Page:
While the courts have ruled in the favor of state and local governments for immigration, the question of 2nd Amendment Sanctuaries may be different. This issue involves cities and counties versus the state instead of local governments against the federal government.

The National Law Review states that because the Constitution specifies areas that the federal government has jurisdiction over, the states are powerless to act in those areas. Conversely, because those areas are specified and defined, the federal government cannot go outside those boundaries. Immigration law falls within those boundaries in which the federal government may exercise power, but that power does not include the commandeering of state entities without the approval of those states.

In the 1842 U.S. Supreme Court ruling of Prigg v. Commonwealth of Pennsylvania, majority opinion by Associate Justice Joseph Story held that without state approval, no state agency can be made to act on behalf of federal officers, which includes law enforcement agencies.

This notion upheld the concept of federalism but since 2nd Amendment Sanctuaries are primarily aimed at state laws, the same concept may not apply.

Martinsville City Attorney and Assistant City Manager Eric Monday says that the resolution may be solved in the courts.

“Put simply, local governments are to follow state laws,” he said. “Unless there is a specific court hearing stating why a particular state law should or cannot be followed, it is the responsibility of localities to follow the laws outlined by the states.”

Other experts say that the question over the dynamic between state and local governments has already been solved.

“It’s not a new thing that Virginia’s doing. It’s kind of just fitting into the trend,” said Dr. Ben Melusky, an assistant professor of political science with Old Dominion University. “Ultimately the state has control of the localities and can step in pretty heavy handed if the locality refuses to implement the law.”

Melusky also stated that Democrats may run into a case of hypocrisy over sanctuary policies.

“You had (Gov. Ralph) Northam, who vetoed a bill banning sanctuary cities,” he said. Melusky also went on to note that Democrats have overlooked many commonwealth’s attorneys who have dropped small marijuana possession charges.

“You have the same people saying for the longest time that ‘we are effectively going to do this’ as it relates to other policy areas, now telling the other side ‘you can’t do these things’ related to the Second Amendment,” Melusky said. “It’s kind of awkward.”

Delegate Jay Jones (D-Norfolk) on Dec. 2, sent a letter to Attorney General Mark Hearing asking for an opinion on the “Second Amendment Sanctuaries.”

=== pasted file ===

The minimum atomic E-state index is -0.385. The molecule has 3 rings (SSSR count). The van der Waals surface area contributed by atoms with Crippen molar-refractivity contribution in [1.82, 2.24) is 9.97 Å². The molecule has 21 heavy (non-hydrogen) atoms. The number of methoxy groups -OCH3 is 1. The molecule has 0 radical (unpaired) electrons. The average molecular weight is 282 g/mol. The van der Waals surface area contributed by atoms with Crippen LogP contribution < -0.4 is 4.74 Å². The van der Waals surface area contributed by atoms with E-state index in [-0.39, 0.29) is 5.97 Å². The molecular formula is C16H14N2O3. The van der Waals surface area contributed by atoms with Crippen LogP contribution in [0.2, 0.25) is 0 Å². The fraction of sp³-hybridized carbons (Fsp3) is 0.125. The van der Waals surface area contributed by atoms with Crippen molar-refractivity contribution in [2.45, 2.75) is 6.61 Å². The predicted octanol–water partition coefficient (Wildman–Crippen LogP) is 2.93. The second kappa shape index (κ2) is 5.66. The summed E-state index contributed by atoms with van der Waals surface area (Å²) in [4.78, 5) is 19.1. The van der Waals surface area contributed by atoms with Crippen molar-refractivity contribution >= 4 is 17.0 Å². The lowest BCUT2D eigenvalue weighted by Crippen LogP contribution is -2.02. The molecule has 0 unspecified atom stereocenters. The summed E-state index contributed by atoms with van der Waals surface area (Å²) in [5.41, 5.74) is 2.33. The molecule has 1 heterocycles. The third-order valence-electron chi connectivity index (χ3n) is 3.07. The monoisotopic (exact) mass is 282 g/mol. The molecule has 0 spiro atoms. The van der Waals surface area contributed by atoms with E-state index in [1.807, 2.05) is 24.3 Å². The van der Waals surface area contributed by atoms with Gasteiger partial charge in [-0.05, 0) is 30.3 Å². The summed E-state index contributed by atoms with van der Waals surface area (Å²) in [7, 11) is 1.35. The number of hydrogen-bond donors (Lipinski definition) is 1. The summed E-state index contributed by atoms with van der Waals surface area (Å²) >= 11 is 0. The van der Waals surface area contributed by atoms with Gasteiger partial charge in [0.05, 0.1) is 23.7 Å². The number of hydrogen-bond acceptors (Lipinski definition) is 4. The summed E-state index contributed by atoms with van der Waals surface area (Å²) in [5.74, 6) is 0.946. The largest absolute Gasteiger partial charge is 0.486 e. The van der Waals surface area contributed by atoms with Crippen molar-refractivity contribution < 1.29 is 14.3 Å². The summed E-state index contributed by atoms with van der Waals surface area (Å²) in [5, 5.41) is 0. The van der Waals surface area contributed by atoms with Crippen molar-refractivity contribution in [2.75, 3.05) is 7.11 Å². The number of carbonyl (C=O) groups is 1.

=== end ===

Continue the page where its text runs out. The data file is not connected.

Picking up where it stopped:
“The legal precedent we would set by allowing communities to selectively ignore those laws at will is alarming and indicative of the same mindset that nearly one hundred and fifty years ago led this county to dissolve into a civil war,” Jones wrote.

While Herring has not given an official ruling yet, he did release a statement hinting that localities will comply with laws passed down by the state government.

“The resolutions that are being passed are being ginned up by the gun lobby to try to scare people. What we’re talking about here are laws that will make our communities and our streets safer. We’re talking about universal background checks, finally, maybe, Virginia will pass universal background checks to make sure that people who are dangerous, who are criminals and who aren’t permitted to buy guns, won’t be able to buy guns,” said Herring. “So, when Virginia passes these gun safety laws that they will be followed, they will be enforced.”

Supporters of the resolutions agree that the movement is more symbolic than legally binding.

“This is the localities making a show of force to the legislators in Richmond that the gun laws they are proposing are not what we want,” said Ashley Chriscoe, Chair of the Gloucester County Board of Supervisors.

During a Dec. 5 conversation with 10 On Your Side, Sen. Mark Warner (D- Va.) urged patience by local residents before voicing opposition.

“I think you will see rational, legitimate gun safety legislation taken up as appropriate in the Virginia General Assembly,” Warner said. “My hope would be that some of these communities would watch and see, you know, what the General Assembly actually passes and what Gov. Northam might sign before they assume the worst.”